Scanning the Headlines: Disaster Preparedness 2001-1999 (Archive)

Updated on August 11, 2010

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Are we prepared?  Modern Healthcare.  31(49):33, Dec. 3, 2001.

Gearing hospital security for the next phase of the war on terrorism.  Hospital Security and Safety Management.  22(7):5-9, Dec. 2001.

Flory, J.  New on the Net:  bioterrorism related resoures.  Medicine on the Net.  7(12):12-21, Dec. 2001.

Bioterrorism:  defending the public's health in a time of national crisis.  Russ Coile's Health Trends.  14(2):1, 3-9, Dec. 2001.

U. S. Hospitals, physicians playing "catch-up" on bioterrorism.  Russ Coile's Health Trends.  14(2):2-3, Dec. 2001.

Crisis communications.  Russ Coile's Health Trends.  14(2):10-11, Dec. 2001.

Coping with terrorism:  lessons of Oklahoma City.  Russ Coile's Health Trends.  14(2):9-12, Dec. 2001.

Healthcare professionals at the forefront:  accurately diagnosing anthrax cases.  Medicine on the Net.  7(12):7-8, Dec. 2001.

Werner, C.  Dealing with a potential attack:  is complacency the enemy?  Healthcare Purchasing News.  25(12):13, Dec. 2001.

Shields, T.  Supply chain players reinforce post-Sep. 11 operations.  Healthcare Purchasing News.  25(12):34, Dec. 2001.

JCAHO president calls for bioterror preparedness.  Hospital Peer Review.  26(12):165-166, Dec. 2001.

Clinicians must be voice of reason, reassurance now that bioterrorism battle has been joined.  Hospital Peer Review.  26(12):insert 1-3, Dec. 2001.

CM plays a critical role in disaster planning. Hospital Case Management.  9(12):180-181, Dec. 2001.

Report gives 'benchmark' for ED disaster training.  Hospital Case Management.  9(12):187-188, Dec. 2001.

Give your hospital's disaster drills a reality check.  Medical Records Briefing.  16(12):1, 6-7, Dec. 2001.

Developing practical emergency management education programs.  Joint Commission Perspectives.  21(12):3, Dec. 2001.

Using JCAHO standards as a starting point to prepare for an emergency.  Joint Commission Perspectives.  21(12):4-5, Dec. 2001.

What the survey process expects for your organization.  Joint Commission Perspectives.  21(12):6-7, Dec. 2001.

Analyzing your vulnerability to hazards.  Joint Commission Perspectives.  21(12):8-9, Dec. 2001.

Preparing for a mass casualty event.  Joint Commission Perspectives.  21(12):10, Dec. 2001.

Emergency management checklist.  Joint Commission Perspectives.  21(12):11, Dec. 2001.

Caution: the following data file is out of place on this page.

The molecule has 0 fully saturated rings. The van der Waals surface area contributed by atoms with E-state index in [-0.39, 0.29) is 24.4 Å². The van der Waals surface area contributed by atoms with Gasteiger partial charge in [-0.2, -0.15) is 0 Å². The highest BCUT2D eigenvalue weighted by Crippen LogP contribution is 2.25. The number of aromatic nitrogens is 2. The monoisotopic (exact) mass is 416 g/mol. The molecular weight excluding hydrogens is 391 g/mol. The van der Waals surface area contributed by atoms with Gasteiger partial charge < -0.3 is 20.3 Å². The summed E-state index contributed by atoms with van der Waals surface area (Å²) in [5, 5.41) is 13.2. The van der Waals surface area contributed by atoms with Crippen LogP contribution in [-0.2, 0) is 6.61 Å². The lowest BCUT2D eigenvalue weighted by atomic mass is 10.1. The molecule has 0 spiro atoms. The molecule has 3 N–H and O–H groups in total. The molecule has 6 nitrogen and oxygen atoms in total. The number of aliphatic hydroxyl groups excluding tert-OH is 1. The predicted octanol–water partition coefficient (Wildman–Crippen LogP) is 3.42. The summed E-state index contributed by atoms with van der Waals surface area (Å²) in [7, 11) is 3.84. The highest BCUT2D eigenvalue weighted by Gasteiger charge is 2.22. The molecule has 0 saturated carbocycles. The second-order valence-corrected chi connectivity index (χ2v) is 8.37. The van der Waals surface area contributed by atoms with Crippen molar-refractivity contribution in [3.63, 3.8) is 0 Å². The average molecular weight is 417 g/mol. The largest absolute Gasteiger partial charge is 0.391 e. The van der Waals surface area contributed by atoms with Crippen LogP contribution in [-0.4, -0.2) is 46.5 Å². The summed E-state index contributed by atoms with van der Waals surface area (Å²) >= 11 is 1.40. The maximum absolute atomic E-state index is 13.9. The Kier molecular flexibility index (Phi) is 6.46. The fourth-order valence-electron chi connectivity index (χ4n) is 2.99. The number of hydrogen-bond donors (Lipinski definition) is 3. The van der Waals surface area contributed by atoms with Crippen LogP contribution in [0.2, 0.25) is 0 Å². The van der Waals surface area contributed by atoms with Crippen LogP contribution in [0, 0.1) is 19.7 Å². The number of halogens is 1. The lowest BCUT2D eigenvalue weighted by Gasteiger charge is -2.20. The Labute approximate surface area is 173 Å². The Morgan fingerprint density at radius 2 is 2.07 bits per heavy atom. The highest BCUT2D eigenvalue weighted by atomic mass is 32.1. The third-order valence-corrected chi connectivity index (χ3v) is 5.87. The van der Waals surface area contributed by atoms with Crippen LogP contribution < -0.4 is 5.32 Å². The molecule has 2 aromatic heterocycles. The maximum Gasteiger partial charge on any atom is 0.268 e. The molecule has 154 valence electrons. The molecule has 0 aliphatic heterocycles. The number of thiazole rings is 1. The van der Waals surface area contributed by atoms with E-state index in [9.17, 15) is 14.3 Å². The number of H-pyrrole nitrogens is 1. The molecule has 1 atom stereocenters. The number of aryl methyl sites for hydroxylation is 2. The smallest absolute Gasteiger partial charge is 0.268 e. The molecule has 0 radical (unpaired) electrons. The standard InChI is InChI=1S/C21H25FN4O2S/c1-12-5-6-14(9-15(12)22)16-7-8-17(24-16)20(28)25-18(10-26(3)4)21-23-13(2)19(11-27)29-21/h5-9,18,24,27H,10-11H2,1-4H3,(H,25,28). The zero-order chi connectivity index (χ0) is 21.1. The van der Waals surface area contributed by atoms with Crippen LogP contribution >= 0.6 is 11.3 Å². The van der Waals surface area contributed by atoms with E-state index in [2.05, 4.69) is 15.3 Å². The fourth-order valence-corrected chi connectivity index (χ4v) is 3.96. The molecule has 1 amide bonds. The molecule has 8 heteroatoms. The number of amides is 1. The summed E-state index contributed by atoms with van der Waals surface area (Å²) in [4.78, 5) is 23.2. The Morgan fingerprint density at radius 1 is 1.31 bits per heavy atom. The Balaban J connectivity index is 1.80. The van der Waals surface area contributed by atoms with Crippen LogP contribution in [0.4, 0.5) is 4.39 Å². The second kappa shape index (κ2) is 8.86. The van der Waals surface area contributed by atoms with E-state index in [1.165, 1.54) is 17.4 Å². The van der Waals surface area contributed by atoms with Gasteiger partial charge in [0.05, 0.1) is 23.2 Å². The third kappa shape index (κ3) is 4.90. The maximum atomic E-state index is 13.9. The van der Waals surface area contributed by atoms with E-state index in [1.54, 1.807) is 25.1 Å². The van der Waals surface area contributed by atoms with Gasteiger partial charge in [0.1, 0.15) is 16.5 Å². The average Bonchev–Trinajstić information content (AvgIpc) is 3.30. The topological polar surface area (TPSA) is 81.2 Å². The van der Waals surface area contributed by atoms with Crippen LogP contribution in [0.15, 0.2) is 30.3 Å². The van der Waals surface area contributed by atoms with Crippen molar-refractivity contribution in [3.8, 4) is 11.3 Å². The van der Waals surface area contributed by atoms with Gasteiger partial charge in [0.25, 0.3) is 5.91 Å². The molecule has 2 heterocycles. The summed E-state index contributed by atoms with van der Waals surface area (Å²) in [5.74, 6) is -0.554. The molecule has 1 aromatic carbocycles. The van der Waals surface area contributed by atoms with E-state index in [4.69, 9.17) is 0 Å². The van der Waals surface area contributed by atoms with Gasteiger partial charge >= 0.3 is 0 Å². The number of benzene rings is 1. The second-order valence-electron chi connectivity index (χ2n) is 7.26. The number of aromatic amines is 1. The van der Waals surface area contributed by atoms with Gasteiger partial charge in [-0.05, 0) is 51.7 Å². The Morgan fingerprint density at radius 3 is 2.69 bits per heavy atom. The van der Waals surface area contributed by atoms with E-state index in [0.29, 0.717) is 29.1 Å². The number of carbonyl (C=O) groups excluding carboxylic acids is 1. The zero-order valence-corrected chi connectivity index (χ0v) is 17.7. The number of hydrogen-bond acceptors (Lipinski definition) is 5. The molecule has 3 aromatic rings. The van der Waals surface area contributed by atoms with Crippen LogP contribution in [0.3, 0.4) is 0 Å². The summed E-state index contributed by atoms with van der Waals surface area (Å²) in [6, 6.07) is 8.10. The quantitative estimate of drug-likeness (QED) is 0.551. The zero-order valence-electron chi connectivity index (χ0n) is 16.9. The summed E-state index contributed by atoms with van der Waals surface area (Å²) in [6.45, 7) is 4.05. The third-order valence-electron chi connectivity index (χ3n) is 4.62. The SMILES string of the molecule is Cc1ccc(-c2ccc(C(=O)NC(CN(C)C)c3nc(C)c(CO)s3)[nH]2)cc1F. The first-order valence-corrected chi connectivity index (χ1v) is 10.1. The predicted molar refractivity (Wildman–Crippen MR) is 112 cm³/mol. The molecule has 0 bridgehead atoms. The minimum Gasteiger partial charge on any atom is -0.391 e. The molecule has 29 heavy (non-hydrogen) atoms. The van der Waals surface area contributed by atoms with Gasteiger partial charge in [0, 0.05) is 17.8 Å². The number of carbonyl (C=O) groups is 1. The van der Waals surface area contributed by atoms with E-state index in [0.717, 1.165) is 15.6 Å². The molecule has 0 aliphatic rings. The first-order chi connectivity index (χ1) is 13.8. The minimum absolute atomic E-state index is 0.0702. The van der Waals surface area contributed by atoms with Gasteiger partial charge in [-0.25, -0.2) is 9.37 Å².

The power of preparation.  Joint Commission Perspectives.  21(12):13-15, Dec. 2001.

Talking to each other in a crisis.  Joint Commission Perspectives.  21(12):16-17, Dec. 2001.

Nuclear, biological, and chemical decontamination.  Joint Commission Perspectives.  21(12):20-21, Dec. 2001.

Responding effectively in the midst of a natural emergency.  Joint Commission Perspectives.  21(12):22-23, Dec. 2001.

Emergency management resources.  Joint Commission Perspectives.  21(12):24, Dec. 2001.

Revised environment of care standards for the comprehensive accreditation manual for hospitals (CAMH) Joint Commission Perspectives.  21(12):insert, Dec. 2001.

Are your ready for anthrax, or worse?  You must revamp your bioterrorism plan.  ED Management.  13(12):133-136, Dec. 2001.

Use this proven system for disaster communications.  ED Management.  13(12):136-138, Dec. 2001.

Flu or anthrax?  First inhalational cases yield clues for clinicians to make the critical call.  ED Management.  13(12):insert 1-4, Dec. 2001.

Lovern, E.  How much is enough?  Modern Healthcare.  31(47):4-5, Nov. 19, 2001.

Concern about anthrax:  protocols for mailrooms.  Hospital Security and Safety Management.  22(7):3-4, Nov. 2001.

Dealing with the continuing challenges of natural disasters.  Hospital Security and Safety Management.  22(7):5-8, Nov. 2001.

Disasters from biological and chemical terrorism--what should the individual surgeon do?  Bulletin of the American College of Surgeons.  86(11):9-10, Nov. 2001.

Statement on unconventional acts of civilian terrorism.  Bulletin of the American College of Surgeons.  86(11):11-12, Nov. 2001.